Although it has become increasingly accepted for medical and recreational use, cannabis is still considered among one of the most widely used illegal substances in the United States and in many European countries. A common assumption is that cannabis consumption before or during work hours causes substandard work performance, yet there has been very little scientific exploration regarding the impact of cannabis use after working hours.
Dr. Jeremy Bernerth, management professor at San Diego State University’s Fowler College of Business and H. Jack Walker, management professor at Auburn University’s Raymond J. Harbert College of Business set out to determine the effects of different types of cannabis use (before, during and after hours) on work performance, especially as it relates to core job requirements, helping colleagues or their organizations, and counterproductive behavior in the workplace. Their research titled “Altered States or Much to Do About Nothing? A Study of When Cannabis Is Used in Relation to the Impact It Has on Performance” was recently published in Group & Organization Management.
Given the popularity of cannabis on a national level, it should be of little surprise that organizations spend billions of dollars each year addressing what many believe is a problem. To our knowledge, this is the first study to research cannabis usage in relation to workplace behaviors in nearly 20 years. We hope this research can provide organizations with the necessary information to structure their substance policies.”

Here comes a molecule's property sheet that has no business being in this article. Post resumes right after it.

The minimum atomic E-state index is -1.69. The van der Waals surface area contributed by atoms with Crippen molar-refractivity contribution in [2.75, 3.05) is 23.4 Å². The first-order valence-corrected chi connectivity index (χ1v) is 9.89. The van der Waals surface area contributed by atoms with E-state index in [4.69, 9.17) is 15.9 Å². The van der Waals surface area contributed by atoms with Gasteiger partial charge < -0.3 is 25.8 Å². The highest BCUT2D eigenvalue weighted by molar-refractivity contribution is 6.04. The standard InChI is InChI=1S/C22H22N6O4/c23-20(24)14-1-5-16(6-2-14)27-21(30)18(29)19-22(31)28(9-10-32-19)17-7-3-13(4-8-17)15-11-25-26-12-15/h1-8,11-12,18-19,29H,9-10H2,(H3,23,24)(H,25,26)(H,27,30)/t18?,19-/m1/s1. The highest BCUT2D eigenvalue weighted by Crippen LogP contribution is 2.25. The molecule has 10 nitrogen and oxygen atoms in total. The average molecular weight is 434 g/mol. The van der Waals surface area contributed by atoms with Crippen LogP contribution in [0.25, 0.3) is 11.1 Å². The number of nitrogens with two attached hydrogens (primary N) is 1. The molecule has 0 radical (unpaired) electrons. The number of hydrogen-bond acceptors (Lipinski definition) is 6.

Dr. Jeremy Bernerth, Management Professor at San Diego State University’s Fowler College of Business
Surveying employees and their supervisors
The researchers studied key job requirements (called “task performance” in the study), the willingness to voluntarily help the organization or their colleagues (called “citizenship behavior”), and the counterproductive work behavior of employees by surveying 281 employees and their direct supervisors. Participating employees and managers were recruited through social media and with the help of university business students, though cannabis usage was not required of the survey participants.
Each employee was asked about the frequency and the timing of their cannabis use as it relates to their work shift (for example, how often over the past 12 months had they used cannabis within two hours before starting the workday). Their supervisors were asked to assess their employee’s task performance, citizenship behavior and counterproductive work behavior.
After tabulating all the responses, the researchers found a negative correlation between those who used cannabis before and during work with task performance. This…